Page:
When Kellogg confirmed that the account, handled by Publicis Groupe's Starcom USA and predecessor agencies for decades, was under review "to look for opportunities to strengthen our business," Wall Street was not at all surprised. Analysts see the pitch as part of the company's commitment to raise revenue to pour back into brand building. Lehman Bros.' analyst Andrew Lazar estimated that such initiatives will result in more than $290 million in incremental advertising resources for Kellogg by 2010.
"Kellogg is in a very enviable, virtuous cycle of cost-cutting, reinvesting for growth and then cost-cutting," said D.A. Davidson analyst Tim Ramey. The idea of using margin expansion to fund increased marketing spending and drive growth sounds simplistic, Mr. Ramey said, but very few companies in the food sector have been able to put such a cycle in place. That, he said, helps explain why Kellogg has been the top-performing, large-cap food company over the last five years.
Confidence in Starcom
It wasn't clear which other media agencies will be invited to pitch the account. The review is being handled by the cereal giant's procurement department. The company wouldn't comment directly, but a Kellogg spokeswoman seemed to indicate the company would like Starcom to come through with cost savings sufficient to retain the business, noting, "We have confidence in them."
"We remain committed to our partnership with Kellogg," said a Starcom spokeswoman. In an internal memo, Starcom USA CEO John Muszynski, characterized the move as a "due-diligence exploration of [Kellogg's] buying practices in the U.S." and said that such an effort is "not unprecedented, particularly in light of current procurement pressures and competitive practices which promise unsubstantiated lower rates."
Benefit of retention
Should Starcom retain the account, it will likely benefit from higher Kellogg spending. Nearly a year into his tenure as Kellogg CEO, Jim Jenness has pleased analysts by keeping largely intact the successful strategies of his popular predecessor, Carlos Gutierrez. Following a long stretch in which the company seriously underperformed under CEO Arnold Langbo, Mr. Gutierrez was able to drive revenue up nearly 10% during his four-year tenure as chief executive, largely through reinvestment in marketing spending and brand building. Mr. Jenness has committed to continuing that cycle, aiming to grow ad spending faster than sales.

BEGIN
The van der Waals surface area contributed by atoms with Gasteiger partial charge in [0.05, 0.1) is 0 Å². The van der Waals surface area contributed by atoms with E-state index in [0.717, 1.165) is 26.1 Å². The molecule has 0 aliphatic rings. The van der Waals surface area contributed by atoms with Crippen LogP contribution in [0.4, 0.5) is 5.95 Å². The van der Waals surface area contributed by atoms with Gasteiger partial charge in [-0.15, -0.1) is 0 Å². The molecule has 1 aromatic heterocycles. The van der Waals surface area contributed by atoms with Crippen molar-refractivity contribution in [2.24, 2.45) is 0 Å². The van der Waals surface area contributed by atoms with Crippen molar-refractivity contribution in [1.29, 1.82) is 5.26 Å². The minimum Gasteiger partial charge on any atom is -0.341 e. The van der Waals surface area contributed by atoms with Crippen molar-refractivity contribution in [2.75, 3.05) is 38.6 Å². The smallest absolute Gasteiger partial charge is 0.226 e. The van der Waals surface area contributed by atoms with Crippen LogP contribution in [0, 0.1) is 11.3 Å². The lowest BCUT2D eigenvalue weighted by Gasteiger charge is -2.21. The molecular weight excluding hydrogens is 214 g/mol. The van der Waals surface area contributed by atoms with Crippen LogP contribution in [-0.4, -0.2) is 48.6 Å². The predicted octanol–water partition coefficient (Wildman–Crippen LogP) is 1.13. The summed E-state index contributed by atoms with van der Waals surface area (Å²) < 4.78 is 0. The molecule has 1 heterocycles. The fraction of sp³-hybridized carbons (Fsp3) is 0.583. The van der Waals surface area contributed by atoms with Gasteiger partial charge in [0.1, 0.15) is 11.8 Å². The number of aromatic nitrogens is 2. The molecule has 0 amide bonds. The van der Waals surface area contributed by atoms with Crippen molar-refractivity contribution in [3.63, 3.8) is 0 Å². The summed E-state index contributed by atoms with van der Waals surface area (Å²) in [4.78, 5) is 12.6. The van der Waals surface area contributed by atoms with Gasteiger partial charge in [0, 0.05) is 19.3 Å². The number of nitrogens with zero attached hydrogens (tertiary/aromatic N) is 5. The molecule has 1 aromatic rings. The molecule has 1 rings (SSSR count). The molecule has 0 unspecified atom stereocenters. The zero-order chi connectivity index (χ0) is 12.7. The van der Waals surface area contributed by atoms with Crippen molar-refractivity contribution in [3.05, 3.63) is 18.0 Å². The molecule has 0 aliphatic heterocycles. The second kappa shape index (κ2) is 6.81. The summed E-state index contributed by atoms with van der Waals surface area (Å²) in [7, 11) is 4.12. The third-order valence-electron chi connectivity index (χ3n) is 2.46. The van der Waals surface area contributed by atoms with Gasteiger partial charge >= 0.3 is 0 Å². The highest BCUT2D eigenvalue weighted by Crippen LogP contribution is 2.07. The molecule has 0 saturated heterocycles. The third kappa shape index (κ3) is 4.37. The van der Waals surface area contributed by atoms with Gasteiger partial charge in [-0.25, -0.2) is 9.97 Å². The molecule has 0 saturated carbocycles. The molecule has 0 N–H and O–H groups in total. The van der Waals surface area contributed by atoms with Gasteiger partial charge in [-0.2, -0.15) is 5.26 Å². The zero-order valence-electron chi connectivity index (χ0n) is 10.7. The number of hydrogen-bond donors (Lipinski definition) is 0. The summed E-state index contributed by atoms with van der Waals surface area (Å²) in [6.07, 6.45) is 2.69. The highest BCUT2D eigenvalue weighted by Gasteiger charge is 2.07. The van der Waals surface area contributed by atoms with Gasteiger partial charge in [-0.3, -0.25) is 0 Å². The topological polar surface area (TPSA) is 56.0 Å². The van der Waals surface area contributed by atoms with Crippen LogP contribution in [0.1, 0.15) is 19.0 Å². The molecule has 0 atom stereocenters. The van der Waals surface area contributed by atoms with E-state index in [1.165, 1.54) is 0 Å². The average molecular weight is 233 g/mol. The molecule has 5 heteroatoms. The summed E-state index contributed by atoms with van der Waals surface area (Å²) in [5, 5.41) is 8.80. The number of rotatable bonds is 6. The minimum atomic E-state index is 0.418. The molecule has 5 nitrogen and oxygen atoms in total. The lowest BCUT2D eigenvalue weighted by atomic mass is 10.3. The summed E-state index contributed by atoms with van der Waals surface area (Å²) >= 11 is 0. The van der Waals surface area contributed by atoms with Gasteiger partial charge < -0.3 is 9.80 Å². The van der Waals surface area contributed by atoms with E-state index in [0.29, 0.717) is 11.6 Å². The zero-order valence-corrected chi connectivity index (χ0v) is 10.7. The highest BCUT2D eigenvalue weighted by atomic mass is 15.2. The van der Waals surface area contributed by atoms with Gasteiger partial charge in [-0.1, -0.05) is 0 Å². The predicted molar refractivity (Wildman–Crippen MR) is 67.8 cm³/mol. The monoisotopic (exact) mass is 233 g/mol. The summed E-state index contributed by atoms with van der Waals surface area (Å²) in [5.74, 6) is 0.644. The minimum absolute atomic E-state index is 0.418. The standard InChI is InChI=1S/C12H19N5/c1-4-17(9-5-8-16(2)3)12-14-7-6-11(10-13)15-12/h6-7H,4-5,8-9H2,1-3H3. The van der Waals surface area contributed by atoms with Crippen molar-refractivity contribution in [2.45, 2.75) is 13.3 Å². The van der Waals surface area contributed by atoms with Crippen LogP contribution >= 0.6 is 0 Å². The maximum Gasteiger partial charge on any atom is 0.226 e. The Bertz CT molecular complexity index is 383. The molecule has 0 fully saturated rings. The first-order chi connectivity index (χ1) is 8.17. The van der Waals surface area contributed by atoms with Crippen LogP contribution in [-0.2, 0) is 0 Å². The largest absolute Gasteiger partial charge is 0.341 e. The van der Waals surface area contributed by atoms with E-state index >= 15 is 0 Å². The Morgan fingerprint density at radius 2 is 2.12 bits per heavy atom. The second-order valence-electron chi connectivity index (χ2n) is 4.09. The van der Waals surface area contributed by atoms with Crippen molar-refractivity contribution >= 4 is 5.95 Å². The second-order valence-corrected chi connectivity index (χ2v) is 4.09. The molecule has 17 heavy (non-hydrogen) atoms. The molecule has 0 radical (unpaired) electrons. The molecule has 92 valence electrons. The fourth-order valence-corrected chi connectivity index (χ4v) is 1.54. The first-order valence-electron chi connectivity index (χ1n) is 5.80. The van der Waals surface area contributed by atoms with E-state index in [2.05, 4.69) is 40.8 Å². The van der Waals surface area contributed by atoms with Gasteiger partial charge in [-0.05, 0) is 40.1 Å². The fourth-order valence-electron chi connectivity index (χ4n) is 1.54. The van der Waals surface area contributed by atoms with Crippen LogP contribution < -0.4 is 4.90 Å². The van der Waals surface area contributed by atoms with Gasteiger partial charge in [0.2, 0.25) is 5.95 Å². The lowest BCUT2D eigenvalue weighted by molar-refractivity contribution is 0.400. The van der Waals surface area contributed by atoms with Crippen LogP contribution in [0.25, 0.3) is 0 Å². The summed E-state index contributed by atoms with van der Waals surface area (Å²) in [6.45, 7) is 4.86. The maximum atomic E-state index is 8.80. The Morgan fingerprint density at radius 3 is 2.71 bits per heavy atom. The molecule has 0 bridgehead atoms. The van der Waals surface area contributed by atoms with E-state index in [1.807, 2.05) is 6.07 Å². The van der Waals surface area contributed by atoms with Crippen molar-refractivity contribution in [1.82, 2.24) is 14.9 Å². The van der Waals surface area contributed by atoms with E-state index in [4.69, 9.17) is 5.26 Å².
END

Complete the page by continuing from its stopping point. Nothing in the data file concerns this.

Lehman's Mr. Lazar estimates that Kellogg, which ranks as the second-biggest ad spender in the food sector, behind Wm. Wrigley Jr. Co., will grow its ad budget to 11.5% of sales vs. its current 8.4% by 2010. That reinvestment is especially important now as cereal rival General Mills (which slipped to No. 2 during Mr. Gutierrez's tenure) is expected to ramp up its own marketing spending by double-digits in the coming year to combat volume declines of 6% in its most recent first fiscal quarter.
"General Mills has been asleep at the switch and Kellogg has benefited," said Neuberger Berman analyst Bill Leach. But, he suggested, "if No. 2 gets mad, it could have ramifications for No. 1."
Kellogg is taking no chances that General Mills could make headway on its nearly four-point share lead in the $6 billion cereal category. According to an executive close to Kellogg, the company's sales teams have been issued a "call to action" to finish the year out strong with higher-than-usual fourth-quarter trade efforts.